Without question, Transforming Discipleship by Greg Ogden, is the best book I have read to date on the subject of making disciples. I picked up this book in preparation for a sermon series on discipleship and it radically changed and clarified so much of how I view the process of discipleship.
The book is well researched and theologically sound. It is broken up into three sections: The Discipleship Deficit, Doing the Lord’s Work in the Lord’s Way, and Multiplying Reproducing Discipleship Groups (NOT a traditional program).
I don’t think anyone in the Church (and maybe even outside the Church) would disagree that discipleship (becoming maturing and reproducing followers of Jesus) has taken a back seat in Christianity (for the most part). We tend to be content simply attending our gatherings and doing missional acts of social justice. Our gatherings aren’t bad (I think they’re beautiful), and the missional side of Church is a must, but where did we lose sight of making disciples? The response to this according to Ogden, and I love this, is to NOT start a program to make disciples.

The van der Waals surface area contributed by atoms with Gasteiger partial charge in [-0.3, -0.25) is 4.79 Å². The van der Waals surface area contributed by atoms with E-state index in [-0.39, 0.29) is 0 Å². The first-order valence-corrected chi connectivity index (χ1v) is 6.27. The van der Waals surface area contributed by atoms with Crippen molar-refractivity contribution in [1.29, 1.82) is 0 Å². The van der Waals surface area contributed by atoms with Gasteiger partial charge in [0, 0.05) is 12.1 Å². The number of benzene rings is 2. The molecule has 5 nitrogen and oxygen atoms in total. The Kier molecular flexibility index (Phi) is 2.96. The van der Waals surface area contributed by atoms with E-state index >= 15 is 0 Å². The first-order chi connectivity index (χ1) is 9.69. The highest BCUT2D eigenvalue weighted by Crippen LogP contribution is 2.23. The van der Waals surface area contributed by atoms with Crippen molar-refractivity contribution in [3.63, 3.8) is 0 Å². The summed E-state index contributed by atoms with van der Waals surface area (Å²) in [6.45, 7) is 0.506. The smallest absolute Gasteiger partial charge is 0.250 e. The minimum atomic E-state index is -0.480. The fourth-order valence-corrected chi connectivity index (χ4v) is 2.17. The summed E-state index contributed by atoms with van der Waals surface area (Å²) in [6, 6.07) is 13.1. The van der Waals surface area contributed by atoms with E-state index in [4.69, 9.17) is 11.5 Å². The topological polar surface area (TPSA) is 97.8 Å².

The highlight of the book for me was the chapter on how Jesus went about making disciples. It was eye opening to read this chapter and at the same time I was left asking myself, “Why haven’t I seen this before?”
Transforming Discipleship is challenging, in depth yet understandable, and very practical. This is a must read for any follower of Jesus, and I think if church leaders took this kind of route in making disciples (although it will be slow and not immediately “impressive”), I think it would radically change the Church (and our world) for the better.
Here are some quotes from the book:
“Reducing the Christian life to embracing the gift of forgiveness has made obedience to Jesus in daily life an irrelevance” (p. 47).
“By focusing on a few, Jesus was not displaying indifference to the multitudes. Instead, Jesus had a different vision for reaching the masses than our approach through mass gatherings. Jesus has enough vision to think small” (p. 72).
“To the extent that we live among fellow believers with a conscious awareness that we are living a double life, we will not have fellowship with each other or with God” (p. 162).